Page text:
Approximately 7,500 first-year students over all three major campuses will help make the student body at Rutgers the largest in the university’s 246-year history.
More than 58,000 degree seekers in Newark, New Brunswick and Camden comprise the record-setting population. Classes for the 2012-2013 academic year begin Tuesday, September 4.
With nearly 200 valedictorians and salutatorians among them, members of the Class of 2016 join one of the most academically competitive first-year and transfer students Rutgers has seen.
Rutgers expects more than 1,000 University Merit Award recipients to be among the incoming class members, and approximately 95 Presidential Scholars. The Presidential Scholarship is considered the most prestigious of the university awards.
Campus life will continue to have an international flavor. The first-year students are graduates of more than 1,000 high schools and come from 35 states and about 90 countries. Out-of-state and international students represent about 10 percent of the incoming class.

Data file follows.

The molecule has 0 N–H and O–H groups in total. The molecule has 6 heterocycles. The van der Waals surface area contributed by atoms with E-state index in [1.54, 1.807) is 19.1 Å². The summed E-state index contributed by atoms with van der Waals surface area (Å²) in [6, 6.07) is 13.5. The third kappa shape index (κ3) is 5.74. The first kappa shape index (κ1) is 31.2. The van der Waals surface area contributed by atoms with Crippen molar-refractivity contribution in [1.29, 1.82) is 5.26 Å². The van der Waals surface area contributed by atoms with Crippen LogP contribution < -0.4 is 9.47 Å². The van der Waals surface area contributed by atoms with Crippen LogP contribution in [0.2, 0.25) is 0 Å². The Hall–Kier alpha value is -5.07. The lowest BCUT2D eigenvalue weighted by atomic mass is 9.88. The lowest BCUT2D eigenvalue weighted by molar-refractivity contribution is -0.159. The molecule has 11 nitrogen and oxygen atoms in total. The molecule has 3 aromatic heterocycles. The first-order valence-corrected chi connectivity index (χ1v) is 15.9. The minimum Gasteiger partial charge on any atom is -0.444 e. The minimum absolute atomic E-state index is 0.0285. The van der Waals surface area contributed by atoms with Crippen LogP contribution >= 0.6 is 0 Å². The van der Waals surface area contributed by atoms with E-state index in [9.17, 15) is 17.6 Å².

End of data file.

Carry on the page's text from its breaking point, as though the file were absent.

Of the foreign-born students, most hail from (in order) China, South Korea, India, Malaysia, Taiwan, Canada, Hong Kong, Saudi Arabia, Pakistan and Nigeria.
Some 3,500 transfer students universitywide represent more than 500 colleges and universities. Also among the first-year students are 184 military veterans.
Business and biology lead the academic fields that attract most members of the class, followed by engineering, psychology, pre-medicine and dentistry, computer science, nursing, pharmacy, criminal justice and social work.
Below are other characteristics that help define the incoming class. Final statistics are expected to be available later in the fall.
- Approximately 20 percent of the students are of African-American or Latino background; more than 50 percent are nonwhite.
- Almost 500 new students will take part in Rutgers’ Educational Opportunity Fund program, which offers financial and academic support for New Jersey students whose economic and educational circumstances have put them at an educational disadvantage.
- About one-third of first-year students come from families in which neither parent has a four-year college degree.